Tesla (NASDAQ:TSLA) popped the champagne corks when it achieved GAAP positive earnings of $22 million in Q3 2016.
But $139 of its revenues came from the sale of ZEV credits, which had been hoarded to make a Q3 splash.
How much revenue came from CAFE/GHG credits? That was the question asked by Barclay's Brian Johnson during the earnings call.
"Mouse nuts", responded the Tesla CEO celebrated for his communication skills. That was the only answer he gave.
We here show that the mouse nuts totaled about $30 million. In other words, without them, Tesla was GAAP negative.
The calculation of revenues arising from the sale of CAFE/GHG credits is complicated because Tesla no longer discloses in its quarterly reports the amount of such revenues. Thus, we have to tease the number out by inference and implication.
We do have some highly useful information. For the 12 quarters prior to 2016, the quarterly average of revenues from the sale of CAFE/GHG credits was about $15 million. This gives us an important baseline.
(As you will see in what follows, it appears that, with rising Tesla deliveries, this average has risen to more than $20 million in 2016.)
Let's use three different approaches to arrive at the Q3 "mouse nuts" number.
1. Quarterly Comparison Calculation
Tesla's 2016 10-Q indicates the firm recognized $114.7 million more in regulatory credits during Q3 2016 than during Q3 2015. We know from the shareholder letter that Tesla had Q3 revenues of $139 million from the sale of ZEV credits.
Filings from 2015 show Tesla reported $39 million in ZEV credits and about $15 million in CAFE/GHG credits during Q3 2015. Thus, sale of ZEV credits account for $100 million of the $114.7 increase, and sale of CAFE/GHG credits account for the other $14.7 million.
Adding the incremental $14.7 million of CAFE/GHG revenues to the $15 million base yields about $30 million for Q3 2016.
2. Variation on Quarterly Calculation
As noted, Tesla's 2016 10-Q indicated regulatory credit revenues for Q3 2016 increased by $114.7 million relative to Q3 2015.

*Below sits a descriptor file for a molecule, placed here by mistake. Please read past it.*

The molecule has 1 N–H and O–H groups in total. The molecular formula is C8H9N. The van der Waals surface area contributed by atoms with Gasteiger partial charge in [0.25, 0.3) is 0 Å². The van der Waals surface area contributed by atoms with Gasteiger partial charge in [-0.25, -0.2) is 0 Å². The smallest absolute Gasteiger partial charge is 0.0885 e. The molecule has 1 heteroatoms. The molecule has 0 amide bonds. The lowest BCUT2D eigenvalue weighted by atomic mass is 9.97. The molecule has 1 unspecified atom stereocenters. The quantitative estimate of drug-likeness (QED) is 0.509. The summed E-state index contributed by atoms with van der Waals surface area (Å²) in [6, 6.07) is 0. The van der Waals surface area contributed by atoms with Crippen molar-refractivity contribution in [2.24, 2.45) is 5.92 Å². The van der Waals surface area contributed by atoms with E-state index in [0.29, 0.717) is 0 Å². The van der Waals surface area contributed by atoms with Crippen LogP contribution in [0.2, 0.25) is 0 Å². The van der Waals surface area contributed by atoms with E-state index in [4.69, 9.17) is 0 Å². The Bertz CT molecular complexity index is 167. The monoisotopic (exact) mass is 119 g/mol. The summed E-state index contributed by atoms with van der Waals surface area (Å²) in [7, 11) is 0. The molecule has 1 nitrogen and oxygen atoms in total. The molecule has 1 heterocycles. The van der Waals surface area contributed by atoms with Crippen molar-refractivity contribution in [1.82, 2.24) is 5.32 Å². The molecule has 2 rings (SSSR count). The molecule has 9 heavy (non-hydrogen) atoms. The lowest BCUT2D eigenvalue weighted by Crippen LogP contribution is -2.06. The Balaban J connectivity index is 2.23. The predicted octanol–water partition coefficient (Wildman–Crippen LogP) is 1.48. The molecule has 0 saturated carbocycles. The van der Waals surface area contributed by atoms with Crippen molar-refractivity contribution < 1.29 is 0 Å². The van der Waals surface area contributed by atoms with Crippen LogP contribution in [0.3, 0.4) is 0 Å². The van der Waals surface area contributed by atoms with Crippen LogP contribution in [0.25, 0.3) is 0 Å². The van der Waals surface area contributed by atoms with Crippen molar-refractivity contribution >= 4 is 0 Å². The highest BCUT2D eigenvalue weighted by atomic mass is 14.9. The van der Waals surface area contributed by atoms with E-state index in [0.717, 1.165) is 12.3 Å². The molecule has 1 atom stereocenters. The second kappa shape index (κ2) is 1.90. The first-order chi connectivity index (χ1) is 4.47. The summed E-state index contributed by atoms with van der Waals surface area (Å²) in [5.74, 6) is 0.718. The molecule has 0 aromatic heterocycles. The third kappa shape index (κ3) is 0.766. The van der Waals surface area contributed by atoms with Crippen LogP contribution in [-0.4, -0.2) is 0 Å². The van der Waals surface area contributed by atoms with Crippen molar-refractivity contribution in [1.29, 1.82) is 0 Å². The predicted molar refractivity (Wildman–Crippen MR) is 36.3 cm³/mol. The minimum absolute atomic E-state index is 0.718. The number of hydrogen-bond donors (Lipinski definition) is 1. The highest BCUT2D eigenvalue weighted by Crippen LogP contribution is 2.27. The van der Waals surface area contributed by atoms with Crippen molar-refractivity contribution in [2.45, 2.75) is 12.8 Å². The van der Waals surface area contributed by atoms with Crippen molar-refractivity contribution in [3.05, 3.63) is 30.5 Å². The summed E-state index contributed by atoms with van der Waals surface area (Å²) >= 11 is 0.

Earlier filings disclosed that Q3 2015 regulatory credit revenues totaled a hair over $53 million. Thus, the total regulatory credit revenues in Q3 2016 is the sum of the base ($53 million) and the increase ($114.7 million), or a total of $167.7 million.
Subtracting the $139 million in ZEV credit revenue yields $28.7 million in CAFE/GHG credit revenue.
(Montana Skeptic has long subscribed to the anti-sugar wisdom of Gary Taubes, but tolerates cheating during the holidays. TUNA9 photo)
3. Nine-Month Comparison Calculation
Tesla's total regulatory credit revenue during the first nine months of 2015 was $146.4 million.
The Q3 2016 10-Q disclosed that those revenues increased by $113.9 million during the first nine months of 2016, relative to the same period in the prior year.
Thus, total regulatory credits during the first three quarters of 2016 are $260 million.
Let's subtract nine months of ZEV credit revenue (which is reported) to calculate the nine months of CAFE/GHG credit revenue (which is not reported).
Tesla reported about $57 million of ZEV credit revenue during the first two quarters of 2016, and another $139 million during Q3, for a total of $196 million.
That leaves $64 million in CAFE/GHG revenues. It appears from the earlier calculations that almost half of that (about $29 million) was recognized in Q3, and the balance split between the first two quarters of 2016.
Without the sale of the regulatory credits, Tesla would have had (another) GAAP loss in Q3 2016. Tesla hoarded its regulatory credits and sold them to achieve its "pie-in-the-face" quarter.
I'm writing more about this in an article to be published as soon as Tesla releases its Q4 2016 delivery numbers.
I was aided greatly by the truly fine work of Seeking Alpha member notasmidgeon and Seeking Alpha contributor Andreas Hopf.
Any mistakes in performing the analysis are, however, only mine.
Disclosure: I am/we are short TSLA VIA OPTIONS.